Pirate attacks are at an all time high with Indonesian waters accounting for 25% of the total heists, a maritime watchdog said.
The International Maritime Bureau (IMB) said that in the first nine months of the year 344 attacks or attempted attacks on ships at sea, at anchor or in port were reported worldwide compared to 271 in 2002 and 253 in 2001.
“This is the highest number of attacks for the first nine months of any year since the IMB began compiling statistics in 1991,” Pottengal Mukundan, London-based IMB director said in a statement, AFP reported.
“There is a clear increase in the use of guns and knives in the attacks,” he added.
The number of crew killed increased to 20 as compared to six in 2002. The number of attacks using guns rose to 77 from 49, the London-based IMB said in a report by its Piracy Reporting Centre in Kuala Lumpur.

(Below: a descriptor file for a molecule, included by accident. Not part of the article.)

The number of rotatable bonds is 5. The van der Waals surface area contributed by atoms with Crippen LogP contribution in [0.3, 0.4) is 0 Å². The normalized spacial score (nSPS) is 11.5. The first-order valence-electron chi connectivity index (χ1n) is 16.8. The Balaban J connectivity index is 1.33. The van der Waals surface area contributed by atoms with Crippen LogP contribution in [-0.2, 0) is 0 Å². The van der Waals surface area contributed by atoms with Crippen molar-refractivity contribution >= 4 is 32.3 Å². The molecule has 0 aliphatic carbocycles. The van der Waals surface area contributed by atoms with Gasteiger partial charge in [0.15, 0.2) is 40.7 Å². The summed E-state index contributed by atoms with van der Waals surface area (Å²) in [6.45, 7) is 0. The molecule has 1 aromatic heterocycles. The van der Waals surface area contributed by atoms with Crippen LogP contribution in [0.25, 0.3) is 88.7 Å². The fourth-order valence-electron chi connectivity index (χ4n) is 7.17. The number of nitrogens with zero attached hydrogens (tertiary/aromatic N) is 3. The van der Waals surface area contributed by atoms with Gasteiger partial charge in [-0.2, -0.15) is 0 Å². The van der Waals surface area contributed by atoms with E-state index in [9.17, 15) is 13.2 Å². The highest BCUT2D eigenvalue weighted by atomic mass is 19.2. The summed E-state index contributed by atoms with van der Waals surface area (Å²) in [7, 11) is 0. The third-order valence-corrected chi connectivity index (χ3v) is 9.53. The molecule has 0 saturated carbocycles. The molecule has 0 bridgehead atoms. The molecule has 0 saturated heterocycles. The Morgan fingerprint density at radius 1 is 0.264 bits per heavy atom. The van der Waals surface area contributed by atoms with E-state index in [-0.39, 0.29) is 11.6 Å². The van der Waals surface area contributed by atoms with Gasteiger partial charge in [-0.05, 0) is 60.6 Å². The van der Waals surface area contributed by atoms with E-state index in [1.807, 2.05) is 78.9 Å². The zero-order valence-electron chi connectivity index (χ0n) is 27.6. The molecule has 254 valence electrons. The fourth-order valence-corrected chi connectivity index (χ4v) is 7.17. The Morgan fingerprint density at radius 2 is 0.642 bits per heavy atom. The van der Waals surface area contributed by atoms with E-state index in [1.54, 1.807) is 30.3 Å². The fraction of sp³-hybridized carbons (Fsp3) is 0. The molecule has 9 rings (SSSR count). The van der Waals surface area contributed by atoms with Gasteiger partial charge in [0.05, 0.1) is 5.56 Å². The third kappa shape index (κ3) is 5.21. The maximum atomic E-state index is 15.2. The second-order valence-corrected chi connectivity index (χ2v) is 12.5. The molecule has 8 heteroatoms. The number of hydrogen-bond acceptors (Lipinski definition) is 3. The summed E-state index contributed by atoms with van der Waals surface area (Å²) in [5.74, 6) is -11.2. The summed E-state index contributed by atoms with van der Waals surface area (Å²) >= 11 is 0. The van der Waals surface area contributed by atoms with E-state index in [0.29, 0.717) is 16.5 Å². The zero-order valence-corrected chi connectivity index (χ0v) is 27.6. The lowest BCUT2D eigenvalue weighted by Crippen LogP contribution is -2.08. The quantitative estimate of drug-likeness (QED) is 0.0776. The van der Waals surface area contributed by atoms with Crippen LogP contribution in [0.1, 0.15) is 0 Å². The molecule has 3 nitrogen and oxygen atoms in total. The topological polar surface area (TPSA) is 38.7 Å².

“This is the highest number of attacks for the first nine months of any year since the IMB began compiling statistics in 1991”
Pottengal Mukundan, Director of IMB
So far this year 43 crew members are listed as missing.
The IMB said "the increase in violence is of great concern," and identified Indonesia, Bangladesh, Nigeria and the Malacca Straits between Indonesia and Malaysia as trhe prime hunting grounds of modern day brigands.
Indonesian waters were the most buccaneer-prone with 87 incidents in which 85 seafarers were taken hostage and two killed.
In one case in August, eight pirates armed with machine guns and a grenade launcher opened fire and boarded the Malaysian registered "Penrider" tanker from a fishing boat.
They sailed the ship into Indonesian waters and took the master, chief engineer and a crewman hostage, leaving the ship to continue its passage.
The trio were later released after an undisclosed ransom was paid.
Bangladesh was ranked second for piracy with 37 attacks, Nigeria third with 28, while the Malacca Straits, the world’s busiest shipping route, saw 24 attacks.